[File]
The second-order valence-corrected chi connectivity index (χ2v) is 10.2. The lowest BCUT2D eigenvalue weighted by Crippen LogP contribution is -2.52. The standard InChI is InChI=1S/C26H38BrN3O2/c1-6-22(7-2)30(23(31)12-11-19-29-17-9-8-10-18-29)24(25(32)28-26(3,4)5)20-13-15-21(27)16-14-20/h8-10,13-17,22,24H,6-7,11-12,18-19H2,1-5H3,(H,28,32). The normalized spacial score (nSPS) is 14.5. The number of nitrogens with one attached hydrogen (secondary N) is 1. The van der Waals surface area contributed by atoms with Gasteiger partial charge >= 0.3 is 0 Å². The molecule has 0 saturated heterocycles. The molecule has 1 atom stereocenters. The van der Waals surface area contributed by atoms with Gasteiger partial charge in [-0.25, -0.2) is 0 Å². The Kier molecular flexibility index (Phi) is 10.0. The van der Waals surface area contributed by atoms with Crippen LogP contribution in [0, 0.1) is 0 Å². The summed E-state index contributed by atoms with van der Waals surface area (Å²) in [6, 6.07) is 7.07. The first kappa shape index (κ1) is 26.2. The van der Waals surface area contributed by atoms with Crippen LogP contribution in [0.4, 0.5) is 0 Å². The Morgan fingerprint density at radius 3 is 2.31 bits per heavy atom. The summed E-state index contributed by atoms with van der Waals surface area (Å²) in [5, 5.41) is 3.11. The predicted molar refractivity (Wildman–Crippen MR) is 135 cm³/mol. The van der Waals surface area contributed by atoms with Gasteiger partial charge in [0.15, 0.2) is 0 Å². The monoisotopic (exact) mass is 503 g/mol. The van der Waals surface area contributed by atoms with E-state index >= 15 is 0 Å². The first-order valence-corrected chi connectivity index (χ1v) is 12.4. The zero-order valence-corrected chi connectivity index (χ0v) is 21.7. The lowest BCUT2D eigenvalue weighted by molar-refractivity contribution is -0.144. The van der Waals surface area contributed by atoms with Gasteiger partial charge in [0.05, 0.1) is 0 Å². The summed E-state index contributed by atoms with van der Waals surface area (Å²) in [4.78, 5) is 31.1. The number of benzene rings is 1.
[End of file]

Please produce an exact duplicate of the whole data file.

The second-order valence-corrected chi connectivity index (χ2v) is 10.2. The lowest BCUT2D eigenvalue weighted by Crippen LogP contribution is -2.52. The standard InChI is InChI=1S/C26H38BrN3O2/c1-6-22(7-2)30(23(31)12-11-19-29-17-9-8-10-18-29)24(25(32)28-26(3,4)5)20-13-15-21(27)16-14-20/h8-10,13-17,22,24H,6-7,11-12,18-19H2,1-5H3,(H,28,32). The normalized spacial score (nSPS) is 14.5. The number of nitrogens with one attached hydrogen (secondary N) is 1. The van der Waals surface area contributed by atoms with Gasteiger partial charge >= 0.3 is 0 Å². The molecule has 0 saturated heterocycles. The molecule has 1 atom stereocenters. The van der Waals surface area contributed by atoms with Gasteiger partial charge in [-0.25, -0.2) is 0 Å². The Kier molecular flexibility index (Phi) is 10.0. The van der Waals surface area contributed by atoms with Crippen LogP contribution in [0, 0.1) is 0 Å². The summed E-state index contributed by atoms with van der Waals surface area (Å²) in [6, 6.07) is 7.07. The first kappa shape index (κ1) is 26.2. The van der Waals surface area contributed by atoms with Crippen LogP contribution in [0.4, 0.5) is 0 Å². The Morgan fingerprint density at radius 3 is 2.31 bits per heavy atom. The summed E-state index contributed by atoms with van der Waals surface area (Å²) in [5, 5.41) is 3.11. The predicted molar refractivity (Wildman–Crippen MR) is 135 cm³/mol. The van der Waals surface area contributed by atoms with Gasteiger partial charge in [0.15, 0.2) is 0 Å². The monoisotopic (exact) mass is 503 g/mol. The van der Waals surface area contributed by atoms with E-state index >= 15 is 0 Å². The first-order valence-corrected chi connectivity index (χ1v) is 12.4. The zero-order valence-corrected chi connectivity index (χ0v) is 21.7. The lowest BCUT2D eigenvalue weighted by molar-refractivity contribution is -0.144. The van der Waals surface area contributed by atoms with Gasteiger partial charge in [0.05, 0.1) is 0 Å². The summed E-state index contributed by atoms with van der Waals surface area (Å²) in [4.78, 5) is 31.1. The number of benzene rings is 1.